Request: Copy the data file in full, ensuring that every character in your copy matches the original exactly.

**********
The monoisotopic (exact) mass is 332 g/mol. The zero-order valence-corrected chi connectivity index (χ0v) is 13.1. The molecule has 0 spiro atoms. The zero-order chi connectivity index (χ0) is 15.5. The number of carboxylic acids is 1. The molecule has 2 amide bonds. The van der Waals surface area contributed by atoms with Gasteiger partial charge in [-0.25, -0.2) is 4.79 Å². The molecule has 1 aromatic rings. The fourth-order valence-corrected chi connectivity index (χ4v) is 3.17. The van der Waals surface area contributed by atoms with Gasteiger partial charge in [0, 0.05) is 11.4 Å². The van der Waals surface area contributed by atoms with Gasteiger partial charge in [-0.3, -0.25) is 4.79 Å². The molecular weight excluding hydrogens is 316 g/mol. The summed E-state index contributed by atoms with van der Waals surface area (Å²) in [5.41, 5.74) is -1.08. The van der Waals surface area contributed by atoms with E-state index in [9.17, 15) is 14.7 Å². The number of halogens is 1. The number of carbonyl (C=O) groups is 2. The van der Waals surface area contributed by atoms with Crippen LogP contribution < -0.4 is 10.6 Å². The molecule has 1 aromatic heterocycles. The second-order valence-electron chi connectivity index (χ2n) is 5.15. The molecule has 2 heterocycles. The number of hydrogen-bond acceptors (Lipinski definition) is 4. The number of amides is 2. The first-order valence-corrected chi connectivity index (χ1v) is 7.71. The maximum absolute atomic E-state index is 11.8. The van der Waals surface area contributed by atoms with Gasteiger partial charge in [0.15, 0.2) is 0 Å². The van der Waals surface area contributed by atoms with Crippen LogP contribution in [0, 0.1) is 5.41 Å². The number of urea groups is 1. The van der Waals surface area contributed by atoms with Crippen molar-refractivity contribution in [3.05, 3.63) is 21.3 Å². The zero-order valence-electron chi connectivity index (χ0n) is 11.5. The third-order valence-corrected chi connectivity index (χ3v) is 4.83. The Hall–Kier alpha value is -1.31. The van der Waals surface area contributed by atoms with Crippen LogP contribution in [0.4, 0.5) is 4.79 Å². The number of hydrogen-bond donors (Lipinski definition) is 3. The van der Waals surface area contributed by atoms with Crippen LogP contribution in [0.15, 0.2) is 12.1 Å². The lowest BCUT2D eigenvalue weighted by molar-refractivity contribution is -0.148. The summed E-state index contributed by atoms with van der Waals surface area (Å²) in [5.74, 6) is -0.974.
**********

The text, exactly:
The monoisotopic (exact) mass is 332 g/mol. The zero-order valence-corrected chi connectivity index (χ0v) is 13.1. The molecule has 0 spiro atoms. The zero-order chi connectivity index (χ0) is 15.5. The number of carboxylic acids is 1. The molecule has 2 amide bonds. The van der Waals surface area contributed by atoms with Gasteiger partial charge in [-0.25, -0.2) is 4.79 Å². The molecule has 1 aromatic rings. The fourth-order valence-corrected chi connectivity index (χ4v) is 3.17. The van der Waals surface area contributed by atoms with Gasteiger partial charge in [0, 0.05) is 11.4 Å². The van der Waals surface area contributed by atoms with Gasteiger partial charge in [-0.3, -0.25) is 4.79 Å². The molecular weight excluding hydrogens is 316 g/mol. The summed E-state index contributed by atoms with van der Waals surface area (Å²) in [5.41, 5.74) is -1.08. The van der Waals surface area contributed by atoms with E-state index in [9.17, 15) is 14.7 Å². The number of halogens is 1. The number of carbonyl (C=O) groups is 2. The van der Waals surface area contributed by atoms with Crippen LogP contribution < -0.4 is 10.6 Å². The molecule has 1 aromatic heterocycles. The second-order valence-electron chi connectivity index (χ2n) is 5.15. The molecule has 2 heterocycles. The number of hydrogen-bond acceptors (Lipinski definition) is 4. The number of amides is 2. The first-order valence-corrected chi connectivity index (χ1v) is 7.71. The maximum absolute atomic E-state index is 11.8. The van der Waals surface area contributed by atoms with Gasteiger partial charge in [0.15, 0.2) is 0 Å². The van der Waals surface area contributed by atoms with Crippen LogP contribution in [0, 0.1) is 5.41 Å². The number of urea groups is 1. The van der Waals surface area contributed by atoms with Crippen molar-refractivity contribution in [3.05, 3.63) is 21.3 Å². The zero-order valence-electron chi connectivity index (χ0n) is 11.5. The third-order valence-corrected chi connectivity index (χ3v) is 4.83. The Hall–Kier alpha value is -1.31. The van der Waals surface area contributed by atoms with Crippen LogP contribution in [0.4, 0.5) is 4.79 Å². The number of hydrogen-bond donors (Lipinski definition) is 3. The van der Waals surface area contributed by atoms with Crippen LogP contribution in [0.15, 0.2) is 12.1 Å². The lowest BCUT2D eigenvalue weighted by molar-refractivity contribution is -0.148. The summed E-state index contributed by atoms with van der Waals surface area (Å²) in [5.74, 6) is -0.974.